Afghan Taliban deny plans for peace talks in Saudi Arabia

Arrested Taliban suspects in Jalalabad, Nangarhar province (July 2011)
Image caption Negotiating with the Taliban is thought to be the best way to end the conflict

The Afghan Taliban have denied planning to hold preliminary peace talks with representatives from the Afghan government in Saudi Arabia.

Taliban spokesman Zabihullah Mujahid said media reports about an upcoming meeting in the kingdom were "not true".

The talks were to be separate from planned negotiations between the insurgents and the US in Qatar, where the Taliban are to set up an office.

Senior officials in Kabul earlier said the Taliban had agreed to the plan.

Western and Afghan officials had told the BBC that the talks were intended to jump-start the peace process, and would come before the establishment of the Taliban office in Qatar.

'Not at negotiation phase'

"We see Saudi Arabia with respect, because it is the centre of Islam. However, as it was reported in media that the representatives of the [Taliban] will meet with the Afghan government delegation, that is not true," Mr Mujahid said in a statement.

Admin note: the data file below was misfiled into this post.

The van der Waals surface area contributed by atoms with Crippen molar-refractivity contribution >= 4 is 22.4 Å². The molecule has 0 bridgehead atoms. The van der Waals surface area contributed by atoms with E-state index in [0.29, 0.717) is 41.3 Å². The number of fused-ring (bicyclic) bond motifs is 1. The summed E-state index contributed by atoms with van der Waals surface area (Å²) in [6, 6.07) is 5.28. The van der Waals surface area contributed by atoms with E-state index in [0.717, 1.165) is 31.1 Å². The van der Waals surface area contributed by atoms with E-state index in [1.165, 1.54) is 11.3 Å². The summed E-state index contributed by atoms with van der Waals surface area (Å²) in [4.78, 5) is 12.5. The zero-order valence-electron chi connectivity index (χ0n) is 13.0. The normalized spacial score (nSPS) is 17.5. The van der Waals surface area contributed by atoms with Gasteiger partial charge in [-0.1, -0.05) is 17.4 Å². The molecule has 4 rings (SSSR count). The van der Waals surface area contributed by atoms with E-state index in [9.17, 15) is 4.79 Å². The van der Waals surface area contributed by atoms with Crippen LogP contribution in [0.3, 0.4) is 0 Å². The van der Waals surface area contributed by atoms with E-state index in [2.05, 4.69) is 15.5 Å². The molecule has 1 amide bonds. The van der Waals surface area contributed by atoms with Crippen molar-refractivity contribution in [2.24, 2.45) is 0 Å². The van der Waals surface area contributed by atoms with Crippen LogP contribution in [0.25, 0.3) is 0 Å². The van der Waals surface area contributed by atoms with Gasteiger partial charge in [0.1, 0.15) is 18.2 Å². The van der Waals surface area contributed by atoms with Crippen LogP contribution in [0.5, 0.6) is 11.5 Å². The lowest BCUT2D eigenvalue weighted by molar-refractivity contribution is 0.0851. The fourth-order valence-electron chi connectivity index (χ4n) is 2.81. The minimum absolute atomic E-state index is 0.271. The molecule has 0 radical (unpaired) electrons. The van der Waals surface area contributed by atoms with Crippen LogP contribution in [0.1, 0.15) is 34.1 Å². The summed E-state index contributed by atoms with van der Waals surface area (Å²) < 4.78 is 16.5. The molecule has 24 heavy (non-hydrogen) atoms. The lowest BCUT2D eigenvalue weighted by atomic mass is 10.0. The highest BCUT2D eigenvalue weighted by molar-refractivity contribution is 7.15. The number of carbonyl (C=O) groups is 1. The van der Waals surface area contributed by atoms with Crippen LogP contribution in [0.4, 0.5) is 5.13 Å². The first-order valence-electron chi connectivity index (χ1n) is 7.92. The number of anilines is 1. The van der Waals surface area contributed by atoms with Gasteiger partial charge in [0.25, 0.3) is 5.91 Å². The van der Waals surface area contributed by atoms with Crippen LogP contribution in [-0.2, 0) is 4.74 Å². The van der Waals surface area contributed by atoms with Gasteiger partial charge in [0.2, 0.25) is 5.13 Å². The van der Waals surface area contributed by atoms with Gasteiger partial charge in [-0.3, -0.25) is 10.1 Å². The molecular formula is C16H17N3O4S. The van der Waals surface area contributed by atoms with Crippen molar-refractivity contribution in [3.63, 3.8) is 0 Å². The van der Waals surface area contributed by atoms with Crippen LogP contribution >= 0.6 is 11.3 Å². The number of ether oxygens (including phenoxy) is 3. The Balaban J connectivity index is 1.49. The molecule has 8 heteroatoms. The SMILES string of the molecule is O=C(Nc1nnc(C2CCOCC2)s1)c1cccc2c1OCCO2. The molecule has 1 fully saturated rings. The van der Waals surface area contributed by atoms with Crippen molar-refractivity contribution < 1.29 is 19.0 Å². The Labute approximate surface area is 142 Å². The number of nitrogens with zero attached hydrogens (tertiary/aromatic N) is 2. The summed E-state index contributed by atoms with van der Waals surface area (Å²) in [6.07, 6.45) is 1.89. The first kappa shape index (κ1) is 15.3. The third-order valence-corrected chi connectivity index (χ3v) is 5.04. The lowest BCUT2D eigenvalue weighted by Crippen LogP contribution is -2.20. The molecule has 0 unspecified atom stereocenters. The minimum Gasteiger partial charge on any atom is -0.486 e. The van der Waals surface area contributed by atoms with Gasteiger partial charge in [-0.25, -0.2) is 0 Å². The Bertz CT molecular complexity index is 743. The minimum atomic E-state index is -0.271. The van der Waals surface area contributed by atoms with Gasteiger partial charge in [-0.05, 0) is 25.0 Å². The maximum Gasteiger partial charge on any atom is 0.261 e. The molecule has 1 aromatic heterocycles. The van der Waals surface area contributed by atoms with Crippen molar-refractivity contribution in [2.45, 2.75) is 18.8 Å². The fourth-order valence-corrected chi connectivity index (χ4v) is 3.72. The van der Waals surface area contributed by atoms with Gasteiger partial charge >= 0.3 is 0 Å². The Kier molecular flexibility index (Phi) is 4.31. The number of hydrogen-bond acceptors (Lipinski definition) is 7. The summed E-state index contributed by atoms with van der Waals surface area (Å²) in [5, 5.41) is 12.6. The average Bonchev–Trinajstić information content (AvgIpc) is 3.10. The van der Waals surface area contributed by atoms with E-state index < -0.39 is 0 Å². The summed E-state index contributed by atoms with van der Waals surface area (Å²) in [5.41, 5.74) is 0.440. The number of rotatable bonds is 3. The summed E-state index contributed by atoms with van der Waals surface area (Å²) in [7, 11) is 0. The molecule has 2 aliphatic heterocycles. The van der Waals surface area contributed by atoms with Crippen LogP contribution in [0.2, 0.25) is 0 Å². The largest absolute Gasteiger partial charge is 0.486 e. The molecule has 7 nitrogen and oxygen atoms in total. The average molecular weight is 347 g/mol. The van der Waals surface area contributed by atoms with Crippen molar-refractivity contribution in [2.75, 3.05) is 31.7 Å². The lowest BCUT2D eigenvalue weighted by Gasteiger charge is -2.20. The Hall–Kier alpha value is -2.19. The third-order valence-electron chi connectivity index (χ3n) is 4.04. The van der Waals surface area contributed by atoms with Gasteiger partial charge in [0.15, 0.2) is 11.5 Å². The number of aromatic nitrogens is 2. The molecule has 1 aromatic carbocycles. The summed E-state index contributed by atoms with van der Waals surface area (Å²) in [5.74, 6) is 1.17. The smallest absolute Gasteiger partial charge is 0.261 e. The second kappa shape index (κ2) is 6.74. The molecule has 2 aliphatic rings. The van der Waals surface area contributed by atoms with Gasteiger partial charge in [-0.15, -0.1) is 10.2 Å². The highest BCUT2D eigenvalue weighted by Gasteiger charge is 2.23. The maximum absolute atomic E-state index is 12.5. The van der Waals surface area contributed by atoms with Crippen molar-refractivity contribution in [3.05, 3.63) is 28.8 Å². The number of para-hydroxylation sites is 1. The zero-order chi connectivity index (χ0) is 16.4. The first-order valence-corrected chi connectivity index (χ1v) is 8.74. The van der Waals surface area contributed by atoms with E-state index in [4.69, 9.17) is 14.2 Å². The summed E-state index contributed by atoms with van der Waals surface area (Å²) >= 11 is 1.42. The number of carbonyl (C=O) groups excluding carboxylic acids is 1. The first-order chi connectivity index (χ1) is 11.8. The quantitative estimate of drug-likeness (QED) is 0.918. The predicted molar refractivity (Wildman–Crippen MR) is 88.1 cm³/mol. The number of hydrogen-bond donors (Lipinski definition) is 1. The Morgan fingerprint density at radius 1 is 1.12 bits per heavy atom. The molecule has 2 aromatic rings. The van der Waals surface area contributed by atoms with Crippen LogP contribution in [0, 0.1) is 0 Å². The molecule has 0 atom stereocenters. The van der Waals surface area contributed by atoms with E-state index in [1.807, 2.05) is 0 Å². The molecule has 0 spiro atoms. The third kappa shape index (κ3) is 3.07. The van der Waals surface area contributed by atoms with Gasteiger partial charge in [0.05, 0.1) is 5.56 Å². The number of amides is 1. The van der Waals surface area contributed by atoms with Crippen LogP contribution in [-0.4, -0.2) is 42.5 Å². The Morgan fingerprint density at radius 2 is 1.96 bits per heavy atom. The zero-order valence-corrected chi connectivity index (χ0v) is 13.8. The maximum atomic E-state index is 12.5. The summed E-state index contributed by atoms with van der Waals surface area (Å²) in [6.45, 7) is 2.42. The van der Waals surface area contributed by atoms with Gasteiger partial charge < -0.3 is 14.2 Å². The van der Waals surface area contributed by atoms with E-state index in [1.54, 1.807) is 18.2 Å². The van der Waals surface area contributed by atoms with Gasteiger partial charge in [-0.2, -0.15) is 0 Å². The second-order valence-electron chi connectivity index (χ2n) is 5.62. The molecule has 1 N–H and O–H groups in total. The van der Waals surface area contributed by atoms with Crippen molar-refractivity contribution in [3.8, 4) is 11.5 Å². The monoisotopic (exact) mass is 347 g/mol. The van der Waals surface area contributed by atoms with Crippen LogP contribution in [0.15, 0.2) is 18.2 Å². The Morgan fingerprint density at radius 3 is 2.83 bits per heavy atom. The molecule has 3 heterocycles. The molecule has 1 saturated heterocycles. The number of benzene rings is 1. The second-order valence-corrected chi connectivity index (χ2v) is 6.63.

The Taliban, which refuses to recognise the government of Hamid Karzai, had earlier refused to comment on the plan.

The group has so far insisted they will only talk to the US and other allies of the Kabul government.

Saudi government sources told Reuters that the authorities were reluctant to host the talks unless the Taliban renounced ties to al-Qaeda.

In their statement, the Taliban said they had not yet "reached the negotiation phase with the US and its allies".

"Before there are negotiations there should be a trust-building phase, which has not begun yet."

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